In this up-and-down week, I share about needing an extra therapy session, being flexible at work, and the power of free writing.
These weekly updates share life with OCD as part of my Mental Work Health project to reduce stigma around mental health, especially at work.
Last week’s therapy session was difficult. But I didn’t know that until a few days had passed—at the time, our discussion last week felt helpful and relevant.
The warning signs that it was too much to handle started Sunday. I did a mindful sketch exercise and realized that I was carrying some strong emotions.
I was taken aback when doing the exercise because I had not yet noticed the emotions in my body.
My body first exhibited signs of those strong emotions during church later that day. I found myself scratching my finger incessentantly for a few minutes. Rather, my wife noticed and leaned over to hold my hand and break the cycle. One thing about OCD is that your mind gets stuck in loops—sometimes about thoughts and sometimes about physical actions. Tics are often a symptom of OCD.
Throughout the rest of Sunday, I did what I could. I took a few minutes alone in my room to prepare for guests. After we got the babies to bed, I retreated back to my room and watched basketball.
The agitation level was high, and I was on the verge of a panic attack all evening.
Monday morning was more of the same. I got up and went to my office, dressed and ready to work out, but ended up shaking in my chair for a couple hours. I was finally able to get up and do a quick workout and shower and felt better enough to go about my day.
In the afternoon, I did another mindful sketch exercise and realized that I was feeling a lot of fear.
Tuesday was rough. I was again stuck in my chair at my office, shaking and spiking in anxiety. Sometimes I will have an acute panic attack where my body is completely overwhelmed for a few minutes, and then I am left exhausted. More common for me is this type that lingers for a few days.
Thankfully, I was able to get an extra session with my therapist Tuesday afternoon. When I went in, I couldn’t even speak. She told me to close my eyes and listen to some music. After a few minutes, the songs had connected with the strong emotions welling inside of me, and my body had relaxed enough to start talking.
My therapist said I looked like I needed to scream and hadn’t allowed myself.
That session was just what I needed. She had anticipated that our last session had stirred up some painful emotions that might be hard for me to sit with. We were able to talk through them, and by the end I was laughing and relaxed.
It’s easy to forget when my body feels out of control that acknowledging my feelings and creating space for them is often all that is needed.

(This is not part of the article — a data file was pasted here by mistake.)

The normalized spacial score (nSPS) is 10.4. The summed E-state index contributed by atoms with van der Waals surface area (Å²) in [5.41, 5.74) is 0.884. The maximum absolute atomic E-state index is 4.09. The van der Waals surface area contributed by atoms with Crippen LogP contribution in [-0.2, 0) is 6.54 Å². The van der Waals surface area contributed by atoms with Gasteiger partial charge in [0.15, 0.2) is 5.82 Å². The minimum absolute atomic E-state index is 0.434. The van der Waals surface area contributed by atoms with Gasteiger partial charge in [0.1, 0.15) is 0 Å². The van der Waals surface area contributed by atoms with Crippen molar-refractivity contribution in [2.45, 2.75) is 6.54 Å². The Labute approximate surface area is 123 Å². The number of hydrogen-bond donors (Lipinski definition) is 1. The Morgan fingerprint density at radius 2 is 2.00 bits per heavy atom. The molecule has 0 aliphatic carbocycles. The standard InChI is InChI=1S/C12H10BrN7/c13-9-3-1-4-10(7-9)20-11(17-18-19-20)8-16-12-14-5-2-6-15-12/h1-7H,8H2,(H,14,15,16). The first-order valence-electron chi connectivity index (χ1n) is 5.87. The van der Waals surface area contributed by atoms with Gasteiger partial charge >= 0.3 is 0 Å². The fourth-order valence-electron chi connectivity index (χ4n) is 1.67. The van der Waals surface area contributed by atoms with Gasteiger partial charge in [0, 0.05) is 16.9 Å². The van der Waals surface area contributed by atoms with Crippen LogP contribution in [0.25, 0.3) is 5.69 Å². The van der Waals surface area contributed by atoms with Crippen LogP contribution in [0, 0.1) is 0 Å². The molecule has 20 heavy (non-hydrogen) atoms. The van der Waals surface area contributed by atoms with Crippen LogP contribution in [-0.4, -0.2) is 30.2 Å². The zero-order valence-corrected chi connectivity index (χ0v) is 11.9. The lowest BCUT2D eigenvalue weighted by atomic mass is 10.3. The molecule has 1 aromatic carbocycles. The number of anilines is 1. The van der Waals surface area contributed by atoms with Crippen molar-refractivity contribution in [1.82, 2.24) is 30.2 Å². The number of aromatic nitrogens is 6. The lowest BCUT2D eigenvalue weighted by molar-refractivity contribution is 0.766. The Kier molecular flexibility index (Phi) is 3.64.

My new job has been fantastic. It has also been a source of significant stress. Navigating the change and uncertainty of an early stage startup is challenging. But overall, I have loved it.
There have been a few times when I have checked in with my friend, our founder, to see if I was working on the right thing. He had been building our website and tech needed to run our events, which I owned. I told him I felt like I was letting him down as he was doing what he had hired me to do. He assured me that he was enjoying it and felt good about where we were at.
After my rough day on Tuesday, I was doing better on Wednesday, but still not able to do a lot. I found myself working on some automation and an hour and a half flew by. It was a good reminder to me of what I love to do—software engineering.
The next day, I chatted with my friend and boss and told him that I wanted to explore the idea of focusing on solving our tech needs and turn over the in-person events to someone else. He had been preparing to hire some contractor help for our engineering needs, and was excited about my interest.
As we talked, a childhood memory come to mind. I played baseball for a single season. I did well enough on first base to make the all-star team. When I showed up for the first practice, I said that I wanted to try being catcher. It sounded fun. They talked with me, and helped me see that I made the all-star team as a first baseman. That’s what I was good at, and that’s where I should play.
In the same way, I’ve enjoyed jumping in on something new and learning how to run events. But what I’m experienced at is engineering. It feels good to go back to that.
As I told my therapist the story, she pointed out how much of a win this was for me. OCD destroys flexibility. But to be able to reflect, question, and adjust the primary focus of my job is remarkable.
Another reminder I had this week was of the value of free writing. As with many things in my life, I go in waves with this. There will be weeks, or even months when I am writing for hours and hours. And then months will pass in which I do none.
Free writing is one of the best forms of journaling for me when I am feeling strong emotions, but am not in touch with what they are. As I force myself to just keep writing, without thinking about what I will write, I often make discoveries.
This is something I have shared about in the past, and I’m sure I will write about again. Somehow I keep forgetting what an important process this is for me, and so I regularly have the opportunity to relearn that lesson.
What a roller coaster of a week for me. From despondent and suicidal on Tuesday, to dancing around the house singing Friday. This was the perfect illustration of a key principle about emotions that my therapist had on her whiteboard for a long time: